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Even before the emergence of the civil rights movement with black churches at its center, African American religion and progressive politics were assumed to be inextricably intertwined. In her revelatory book, Barbara Savage counters this assumption with the story of a highly diversified religious community whose debates over engagement in the struggle for racial equality were as vigorous as they were persistent. Rather than inevitable allies, black churches and political activists have been uneasy and contentious partners.
From the 1920s on, some of the best African American minds—W. E. B. Du Bois, Carter G. Woodson, Benjamin Mays, Nannie Helen Burroughs, Mary McLeod Bethune, Charles S. Johnson, and others—argued tirelessly about the churches’ responsibility in the quest for racial justice. Could they be a liberal force, or would they be a constraint on progress? There was no single, unified black church but rather many churches marked by enormous intellectual, theological, and political differences and independence. Yet, confronted by racial discrimination and poverty, churches were called upon again and again to come together as savior institutions for black communities.
The tension between faith and political activism in black churches testifies to the difficult and unpredictable project of coupling religion and politics in the twentieth century. By retrieving the people, the polemics, and the power of the spiritual that animated African American political life, Savage has dramatically demonstrated the challenge to all religious institutions seeking political change in our time.
With the recent controversy over the Rev. Jeremiah Wright, former pastor of Democratic presidential candidate Barack Obama, much attention has been recently paid to the topic of the black church in America. Yet historian Savage shows in her book that "there is no such thing as the 'black church.'A " Countering the image of a monolithic institution, Savage instead portrays the theological, economic and social diversity within black churches. Through biographical vignettes, Savage spans the 20th-century black religious experience, focusing on the ever-present question African-Americans asked about the role their churches should play in the politics for racial justice. Savage's greatest contribution is her restoration of black women to a central place in black religious experience. Though women formed the vast majority of those in the pews, most historians have focused on the male ministers who led the congregations. Savage argues for the importance of Mary McLeod Bethune, Nannie Helen Burroughs, and Fannie Lou Hamer, among others. A concluding chapter on Barack Obama and Wright smartly observes how Wright himself downplayed black religious diversity to make his defense of the black church. (Nov.)Copyright © Reed Business Information, a division of Reed Elsevier Inc. All rights reserved.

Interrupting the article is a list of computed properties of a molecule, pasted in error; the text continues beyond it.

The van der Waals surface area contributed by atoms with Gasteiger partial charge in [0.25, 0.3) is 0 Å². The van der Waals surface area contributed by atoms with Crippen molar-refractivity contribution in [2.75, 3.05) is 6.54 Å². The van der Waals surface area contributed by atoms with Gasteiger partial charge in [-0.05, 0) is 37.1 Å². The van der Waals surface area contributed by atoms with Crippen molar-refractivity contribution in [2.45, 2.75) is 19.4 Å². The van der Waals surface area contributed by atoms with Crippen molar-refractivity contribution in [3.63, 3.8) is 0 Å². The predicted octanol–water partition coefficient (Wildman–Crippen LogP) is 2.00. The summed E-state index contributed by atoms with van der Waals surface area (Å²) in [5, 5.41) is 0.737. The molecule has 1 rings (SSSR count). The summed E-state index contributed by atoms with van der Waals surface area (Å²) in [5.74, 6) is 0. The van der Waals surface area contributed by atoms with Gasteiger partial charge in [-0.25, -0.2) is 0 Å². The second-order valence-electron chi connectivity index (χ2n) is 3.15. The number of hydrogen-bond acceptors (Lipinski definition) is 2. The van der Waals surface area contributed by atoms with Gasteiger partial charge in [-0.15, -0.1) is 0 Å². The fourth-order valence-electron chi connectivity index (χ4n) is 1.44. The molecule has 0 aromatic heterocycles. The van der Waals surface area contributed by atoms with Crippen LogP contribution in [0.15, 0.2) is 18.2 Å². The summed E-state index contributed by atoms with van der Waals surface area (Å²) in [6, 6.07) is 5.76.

In this meticulously researched tome, Savage (history, Univ. of Pennsylvania) recounts the circuitous journey along which black religious sentiment and political ideology have conflicted, converged, and sometimes melded throughout the 20th century. She presents this sociohistorical study chiefly through an engaging series of portraits of individuals who combined African American religious and political sensibilities in innovative ways, including W.E.B. DuBois, Carter Woodson, Benjamin Mays, E. Franklin Frazier, Mary McLeod Bethune, and Nannie Helen Burroughs. The author focuses primarily on the period leading up to the Civil Rights Movement, as this era has not been as comprehensively treated historically or sociologically. Savage also tackles complicated issues, such as the ambivalent role of black ministers, the unsung epic of black women as the backbone of black churches, and the circumspect dismissal of the "Black Church" as a monolithic entity. While the author offers intimations concerning the dichotomy between the rural South and the urban North, she rarely presents any direct contrast between these sociological worlds. Recommended nonetheless to all libraries.
Here is a book that couldn't be more topical...[Savage] examines in detail the history and implications of black church development as a political force in America. Her work is readable and thought-provoking, bringing us up to the minute with its brief but telling examination of the relationship between Barack Obama and his own church, and its by-now famous pastor Jeremiah Wright.
— Barbara Bamberger Scott
The debate about the role and relevance of religion in the social and political lives of African Americans has raged since the days of slavery. Historian Savage focuses on the period from the turn of the twentieth century, a time of tension between science and faith as more and more black Americans sought education and as racial inequalities and exploitation left black Americans as much in need of spiritual succor as ever. As black Americans adjusted to life in urban areas, and to the attendant racial discrimination and segregation, the black church became the only indigenous institution with the stability and influence to effect change within and outside the community, giving rise to the notion of "the black church" despite what was actually a great diversity of religious institutions. Savage focuses on diverse figures from the early 1900s through the current day, including Marcus Garvey, sociologist W. E. B. DuBois, and activist Marian Wright Edelman. She explores changes in how religion has been viewed and how it has been used as a political and social engine as much as for spiritual uplift.
— Vanessa Bush
1 The Reformation of the "Negro Church" 20
2 Illusions of Black Religion 68
3 In Pursuit of Pentecost 121
4 The Advent to Civil Rights 163
5 Southern Black Liberal Protestantism 205
6 A Religious Rebellion 238
Reconcilable Differences 270